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Title: Why dirty workers stay? : social and societal forces that increase an employee's intention to stay
Author: Kolar, Deanna
ISNI:       0000 0004 5350 0893
Awarding Body: King's College London (University of London)
Current Institution: King's College London (University of London)
Date of Award: 2014
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A substantial portion of the workforce performs the jobs that other people avoid because the work is dirty, dangerous, servile or morally reprehensible. Over time, researchers have reflected on how tainted jobs are critical to the effective functioning of society (Hughes, 1951). The current study sought to understand the factors and experiences connected with a worker’s intention to stay in a dirty job. A single multinational company with 800 employees operating in the United Kingdom, France and the United States was the focus of the study. The company secures and cleans vacant properties. Most of the job sites are public housing buildings situated in high crime areas. The workers first must clear out discarded personal items and garbage scattered throughout the units by the previous occupants and squatters. The properties must be thoroughly cleaned and then steel panels are installed on the doors and windows to secure the property. Although a significant amount of literature exists on the subject of dirty work, the studies have typically employed qualitative data collection methods. In contrast, the current study diverged from this previous approach by adopting a mixed-methods style of data collection. A quantitative survey data (N=266) tested a hypothesized model of factors relating to workers’ intention to stay with the company. The researcher also performed qualitative semi-structured interviews (N=53) and job site passive participation observation to reveal distinctive traits in worker attitudes and experiences relating to their dirty job. The study identified 13 factors associated with this population of workers’ intention to stay in their job. Using quantitative and qualitative methods, data was collected to assess workers’ attitudes and experiences regarding: the characteristics of their work, attitudes toward dirty work, perceived stigma, job satisfaction and job embeddedness. Analysis of the data revealed support for the majority of the predicted hypotheses. Intention to stay was positively associated with job variety, individual and group autonomy, satisfaction with work duties, person-job fit, distributive justice, satisfaction with pay, promotion, supervision and job embeddedness. Conversely, perceived stigma and alternative job opportunities showed a negative association with the workers’ intention to stay. The qualitative results revealed worker reactions to job site conditions and experiences. The main contribution of the study lies in the identification, and analysis of, several distinct factors and related issues associated with a dirty worker’s decision to stay in a dirty job. The implications and limitations of the study are also discussed.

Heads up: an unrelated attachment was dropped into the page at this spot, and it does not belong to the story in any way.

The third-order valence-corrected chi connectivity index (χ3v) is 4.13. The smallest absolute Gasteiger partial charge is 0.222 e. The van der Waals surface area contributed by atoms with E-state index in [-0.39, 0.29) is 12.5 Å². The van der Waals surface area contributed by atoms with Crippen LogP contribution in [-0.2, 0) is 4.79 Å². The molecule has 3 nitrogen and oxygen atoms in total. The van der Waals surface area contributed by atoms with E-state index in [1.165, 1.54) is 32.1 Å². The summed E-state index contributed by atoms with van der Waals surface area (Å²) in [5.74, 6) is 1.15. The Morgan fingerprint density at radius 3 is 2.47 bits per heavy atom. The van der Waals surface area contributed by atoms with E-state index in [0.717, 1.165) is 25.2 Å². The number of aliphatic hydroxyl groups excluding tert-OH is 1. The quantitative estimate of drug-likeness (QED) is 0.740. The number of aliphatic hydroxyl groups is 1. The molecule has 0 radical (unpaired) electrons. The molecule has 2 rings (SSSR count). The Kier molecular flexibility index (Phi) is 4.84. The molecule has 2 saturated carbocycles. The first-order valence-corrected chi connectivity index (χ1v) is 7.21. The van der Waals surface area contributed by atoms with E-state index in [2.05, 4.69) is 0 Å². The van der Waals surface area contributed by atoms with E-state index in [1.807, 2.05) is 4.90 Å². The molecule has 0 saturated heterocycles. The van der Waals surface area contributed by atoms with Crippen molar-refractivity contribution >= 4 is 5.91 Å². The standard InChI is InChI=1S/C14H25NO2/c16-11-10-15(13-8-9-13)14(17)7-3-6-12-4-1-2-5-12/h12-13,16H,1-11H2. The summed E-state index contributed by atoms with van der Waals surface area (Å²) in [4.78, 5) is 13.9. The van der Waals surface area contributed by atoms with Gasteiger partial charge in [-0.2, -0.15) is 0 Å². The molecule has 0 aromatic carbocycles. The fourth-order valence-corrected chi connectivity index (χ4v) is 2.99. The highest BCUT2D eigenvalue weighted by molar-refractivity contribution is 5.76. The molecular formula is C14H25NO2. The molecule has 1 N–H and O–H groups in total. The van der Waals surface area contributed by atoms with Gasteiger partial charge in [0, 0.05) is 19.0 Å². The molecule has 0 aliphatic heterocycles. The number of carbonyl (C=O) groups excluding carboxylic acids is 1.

Supervisor: Deery, Stephen James; Walsh, Janet Teresa Sponsor: Not available
Qualification Name: Thesis (Ph.D.) Qualification Level: Doctoral
EThOS ID:  DOI: Not available